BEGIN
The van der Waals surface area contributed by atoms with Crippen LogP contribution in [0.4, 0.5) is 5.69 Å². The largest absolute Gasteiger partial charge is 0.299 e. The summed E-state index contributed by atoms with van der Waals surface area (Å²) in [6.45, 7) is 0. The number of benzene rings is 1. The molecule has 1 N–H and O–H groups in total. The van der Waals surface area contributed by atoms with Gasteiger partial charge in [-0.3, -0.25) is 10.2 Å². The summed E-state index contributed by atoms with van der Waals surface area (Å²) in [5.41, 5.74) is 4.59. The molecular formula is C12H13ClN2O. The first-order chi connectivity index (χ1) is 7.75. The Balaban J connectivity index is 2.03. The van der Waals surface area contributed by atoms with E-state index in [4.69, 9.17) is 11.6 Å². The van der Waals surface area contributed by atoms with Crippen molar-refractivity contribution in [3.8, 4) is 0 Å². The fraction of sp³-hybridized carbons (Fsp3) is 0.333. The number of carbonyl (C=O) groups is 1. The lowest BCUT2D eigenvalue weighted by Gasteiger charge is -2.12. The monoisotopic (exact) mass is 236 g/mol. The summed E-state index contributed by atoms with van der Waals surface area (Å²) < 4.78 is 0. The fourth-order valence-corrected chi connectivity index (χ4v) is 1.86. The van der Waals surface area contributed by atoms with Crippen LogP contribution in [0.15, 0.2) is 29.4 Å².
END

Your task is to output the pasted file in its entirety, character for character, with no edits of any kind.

The van der Waals surface area contributed by atoms with Crippen LogP contribution in [0.4, 0.5) is 5.69 Å². The largest absolute Gasteiger partial charge is 0.299 e. The summed E-state index contributed by atoms with van der Waals surface area (Å²) in [6.45, 7) is 0. The number of benzene rings is 1. The molecule has 1 N–H and O–H groups in total. The van der Waals surface area contributed by atoms with Gasteiger partial charge in [-0.3, -0.25) is 10.2 Å². The summed E-state index contributed by atoms with van der Waals surface area (Å²) in [5.41, 5.74) is 4.59. The molecular formula is C12H13ClN2O. The first-order chi connectivity index (χ1) is 7.75. The Balaban J connectivity index is 2.03. The van der Waals surface area contributed by atoms with E-state index in [4.69, 9.17) is 11.6 Å². The van der Waals surface area contributed by atoms with Crippen molar-refractivity contribution in [3.8, 4) is 0 Å². The fraction of sp³-hybridized carbons (Fsp3) is 0.333. The number of carbonyl (C=O) groups is 1. The lowest BCUT2D eigenvalue weighted by Gasteiger charge is -2.12. The monoisotopic (exact) mass is 236 g/mol. The summed E-state index contributed by atoms with van der Waals surface area (Å²) < 4.78 is 0. The fourth-order valence-corrected chi connectivity index (χ4v) is 1.86. The van der Waals surface area contributed by atoms with Crippen LogP contribution in [0.15, 0.2) is 29.4 Å².